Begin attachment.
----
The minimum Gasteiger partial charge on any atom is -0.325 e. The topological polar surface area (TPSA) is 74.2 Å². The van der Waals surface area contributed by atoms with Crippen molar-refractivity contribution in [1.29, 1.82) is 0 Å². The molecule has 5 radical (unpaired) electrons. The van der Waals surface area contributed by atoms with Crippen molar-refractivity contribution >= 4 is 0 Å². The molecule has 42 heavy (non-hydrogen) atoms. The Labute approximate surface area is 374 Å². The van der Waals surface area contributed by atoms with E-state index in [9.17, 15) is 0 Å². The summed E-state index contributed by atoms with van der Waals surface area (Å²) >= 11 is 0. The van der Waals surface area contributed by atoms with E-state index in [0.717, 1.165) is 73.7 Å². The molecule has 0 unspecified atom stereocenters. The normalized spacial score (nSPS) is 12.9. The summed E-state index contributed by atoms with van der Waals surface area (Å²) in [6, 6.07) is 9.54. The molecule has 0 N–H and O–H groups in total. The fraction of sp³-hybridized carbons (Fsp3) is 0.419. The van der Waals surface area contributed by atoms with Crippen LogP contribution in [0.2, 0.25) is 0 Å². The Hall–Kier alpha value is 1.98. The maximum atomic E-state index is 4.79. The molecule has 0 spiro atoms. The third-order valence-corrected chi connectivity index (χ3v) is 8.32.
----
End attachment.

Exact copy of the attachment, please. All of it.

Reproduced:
The minimum Gasteiger partial charge on any atom is -0.325 e. The topological polar surface area (TPSA) is 74.2 Å². The van der Waals surface area contributed by atoms with Crippen molar-refractivity contribution in [1.29, 1.82) is 0 Å². The molecule has 5 radical (unpaired) electrons. The van der Waals surface area contributed by atoms with Crippen molar-refractivity contribution >= 4 is 0 Å². The molecule has 42 heavy (non-hydrogen) atoms. The Labute approximate surface area is 374 Å². The van der Waals surface area contributed by atoms with E-state index in [9.17, 15) is 0 Å². The summed E-state index contributed by atoms with van der Waals surface area (Å²) >= 11 is 0. The van der Waals surface area contributed by atoms with E-state index in [0.717, 1.165) is 73.7 Å². The molecule has 0 unspecified atom stereocenters. The normalized spacial score (nSPS) is 12.9. The summed E-state index contributed by atoms with van der Waals surface area (Å²) in [6, 6.07) is 9.54. The molecule has 0 N–H and O–H groups in total. The fraction of sp³-hybridized carbons (Fsp3) is 0.419. The van der Waals surface area contributed by atoms with Crippen LogP contribution in [0.2, 0.25) is 0 Å². The Hall–Kier alpha value is 1.98. The maximum atomic E-state index is 4.79. The molecule has 0 spiro atoms. The third-order valence-corrected chi connectivity index (χ3v) is 8.32.